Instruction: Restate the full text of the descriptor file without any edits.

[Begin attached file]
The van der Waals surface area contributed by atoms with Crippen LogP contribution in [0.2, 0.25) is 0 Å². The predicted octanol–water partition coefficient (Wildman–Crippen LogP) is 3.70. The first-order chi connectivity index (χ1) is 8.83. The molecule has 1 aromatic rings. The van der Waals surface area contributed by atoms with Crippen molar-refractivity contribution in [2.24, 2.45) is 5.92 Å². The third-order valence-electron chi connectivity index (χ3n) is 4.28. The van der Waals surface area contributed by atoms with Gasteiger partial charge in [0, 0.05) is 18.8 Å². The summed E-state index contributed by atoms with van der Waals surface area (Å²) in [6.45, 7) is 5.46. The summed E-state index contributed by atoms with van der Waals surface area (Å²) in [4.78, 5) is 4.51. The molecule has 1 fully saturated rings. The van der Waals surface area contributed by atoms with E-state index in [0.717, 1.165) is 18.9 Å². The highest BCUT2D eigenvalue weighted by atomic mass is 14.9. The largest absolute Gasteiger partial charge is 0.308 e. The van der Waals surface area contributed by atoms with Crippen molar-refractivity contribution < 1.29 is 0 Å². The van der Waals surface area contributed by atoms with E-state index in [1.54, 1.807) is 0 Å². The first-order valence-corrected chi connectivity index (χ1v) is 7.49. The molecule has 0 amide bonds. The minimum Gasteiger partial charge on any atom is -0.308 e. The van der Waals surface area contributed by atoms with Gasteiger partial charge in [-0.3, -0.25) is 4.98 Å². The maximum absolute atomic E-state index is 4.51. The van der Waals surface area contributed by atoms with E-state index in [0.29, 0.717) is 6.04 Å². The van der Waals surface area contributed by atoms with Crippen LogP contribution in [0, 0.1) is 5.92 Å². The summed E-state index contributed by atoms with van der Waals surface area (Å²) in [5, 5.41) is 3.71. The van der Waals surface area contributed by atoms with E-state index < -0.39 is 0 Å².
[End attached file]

The van der Waals surface area contributed by atoms with Crippen LogP contribution in [0.2, 0.25) is 0 Å². The predicted octanol–water partition coefficient (Wildman–Crippen LogP) is 3.70. The first-order chi connectivity index (χ1) is 8.83. The molecule has 1 aromatic rings. The van der Waals surface area contributed by atoms with Crippen molar-refractivity contribution in [2.24, 2.45) is 5.92 Å². The third-order valence-electron chi connectivity index (χ3n) is 4.28. The van der Waals surface area contributed by atoms with Gasteiger partial charge in [0, 0.05) is 18.8 Å². The summed E-state index contributed by atoms with van der Waals surface area (Å²) in [6.45, 7) is 5.46. The summed E-state index contributed by atoms with van der Waals surface area (Å²) in [4.78, 5) is 4.51. The molecule has 1 fully saturated rings. The van der Waals surface area contributed by atoms with E-state index in [0.717, 1.165) is 18.9 Å². The highest BCUT2D eigenvalue weighted by atomic mass is 14.9. The largest absolute Gasteiger partial charge is 0.308 e. The van der Waals surface area contributed by atoms with Crippen molar-refractivity contribution < 1.29 is 0 Å². The van der Waals surface area contributed by atoms with E-state index in [1.54, 1.807) is 0 Å². The first-order valence-corrected chi connectivity index (χ1v) is 7.49. The molecule has 0 amide bonds. The minimum Gasteiger partial charge on any atom is -0.308 e. The van der Waals surface area contributed by atoms with Gasteiger partial charge in [-0.3, -0.25) is 4.98 Å². The maximum absolute atomic E-state index is 4.51. The van der Waals surface area contributed by atoms with E-state index in [0.29, 0.717) is 6.04 Å². The van der Waals surface area contributed by atoms with Crippen LogP contribution in [0, 0.1) is 5.92 Å². The summed E-state index contributed by atoms with van der Waals surface area (Å²) in [5, 5.41) is 3.71. The van der Waals surface area contributed by atoms with E-state index < -0.39 is 0 Å².